It is not.  College classrooms look much different today than they did when I was an undergraduate student in the 1980s.

            We know it is better to have students learn by doing.  Students in the liberal arts and humanities learn by asking questions, and by listening, conversing, and engaging in discussion and debate.  They collect evidence, read critically, and analyze.  We work hard to create critical thinkers and writers. In my classes, we discuss the sources to assess their strengths and weaknesses, their biases and prejudices, and to see what sorts of information this source might yield. We urge students to consider their own preconceptions that might color how they interpret the past.  And together we engage in urgent Socratic dialogue which exposes the weaknesses in our reasoning and forces us to confront long-held assumptions.  Or job is to help students learn, and that is something so much more than merely distributing to them over video selected course content.

            The content of our courses, after all, can change dramatically over time. History is not a static collection of names, dates, and places.  Rather, it is the study of continuity and change, measured across time and space, in peoples, institutions and cultures.  History is not a science, but it is a discipline, as we set out to answer the questions that present themselves to us in a deliberate, systematic, and rigorous manner.  The questions we seek to answer can change with the world around us.  Not only does new scholarship force us to rethink old assumptions, but the world itself insistently raises questions about the way things are and the way things ought to be. 

            There are of course many different ways to teach effectively. Different academic disciplines lend themselves better to some teaching methodologies than to others. But we must dispense with the outdated notion that college professors provide rote course content by lecturing in ways that can be packaged and replicated semester after semester.  So much student learning takes place in libraries and in the archives, in faculty offices and in the hallways outside the room before and after class.  Students learn through internships and through working closely with faculty mentors on research projects.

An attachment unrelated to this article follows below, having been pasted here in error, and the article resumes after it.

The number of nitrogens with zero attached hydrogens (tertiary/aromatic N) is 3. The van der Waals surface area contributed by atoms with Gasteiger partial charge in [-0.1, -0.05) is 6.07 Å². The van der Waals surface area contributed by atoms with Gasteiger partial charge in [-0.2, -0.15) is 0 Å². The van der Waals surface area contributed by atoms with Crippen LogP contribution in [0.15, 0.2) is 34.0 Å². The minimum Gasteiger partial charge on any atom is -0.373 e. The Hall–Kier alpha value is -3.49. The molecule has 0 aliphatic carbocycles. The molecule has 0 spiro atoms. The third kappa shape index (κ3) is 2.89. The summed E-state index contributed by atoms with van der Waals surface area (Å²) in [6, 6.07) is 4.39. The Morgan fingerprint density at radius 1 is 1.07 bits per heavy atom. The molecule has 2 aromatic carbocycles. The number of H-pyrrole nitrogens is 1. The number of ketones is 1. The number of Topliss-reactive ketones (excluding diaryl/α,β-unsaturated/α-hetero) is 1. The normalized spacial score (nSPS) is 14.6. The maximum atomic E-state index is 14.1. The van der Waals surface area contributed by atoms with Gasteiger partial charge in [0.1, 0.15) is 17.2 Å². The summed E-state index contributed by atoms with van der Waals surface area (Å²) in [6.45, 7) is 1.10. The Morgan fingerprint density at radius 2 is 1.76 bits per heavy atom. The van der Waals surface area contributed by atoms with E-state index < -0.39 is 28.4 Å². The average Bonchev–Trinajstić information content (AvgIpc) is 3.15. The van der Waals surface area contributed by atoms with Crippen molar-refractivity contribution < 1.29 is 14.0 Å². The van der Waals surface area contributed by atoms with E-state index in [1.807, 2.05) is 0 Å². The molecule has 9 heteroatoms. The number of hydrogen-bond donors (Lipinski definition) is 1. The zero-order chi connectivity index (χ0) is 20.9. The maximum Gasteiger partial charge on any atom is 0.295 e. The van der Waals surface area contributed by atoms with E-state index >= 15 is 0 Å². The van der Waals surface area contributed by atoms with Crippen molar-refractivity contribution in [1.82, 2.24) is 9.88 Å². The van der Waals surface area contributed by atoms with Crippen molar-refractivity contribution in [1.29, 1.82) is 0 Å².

There has been so much loss over the course of the past three months.  The inconvenience and financial blows colleges and universities are experiencing may pale in comparison to the needless suffering of so many families across the country.  If, however, higher education is deemed in need of reform, I would urge these advocates to reflect upon the best learning experiences they had themselves in college.  It likely was not something that took place as they sat in a massive lecture hall, or watched a video, or labored through a chunky textbook.  To help higher education, let’s look towards adequately funding public colleges and universities, reversing the long-standing trend towards a highly continent teaching faculty. It is a smart, long-term, investment.  Let’s equip faculty to provide students with the resources to provide students with the high-impact learning experiences that can awaken in them a new sense of the possible and that can change their lives.   

COVID-19 in Native American Communities–Daily Digest for 27 April 2020

We are in our seventh week of shut-down, I think. It feels like we have been indoors for a long time. On a walk in a state park Saturday on a beautiful spring day, I saw too many hikers choosing not to keep their distance from others, choosing not to wear masks. It may be a burden, but please, help flatten the curve and stop the spread of Coronavirus. There are so many stories of grief and mourning. Let’s not add to them.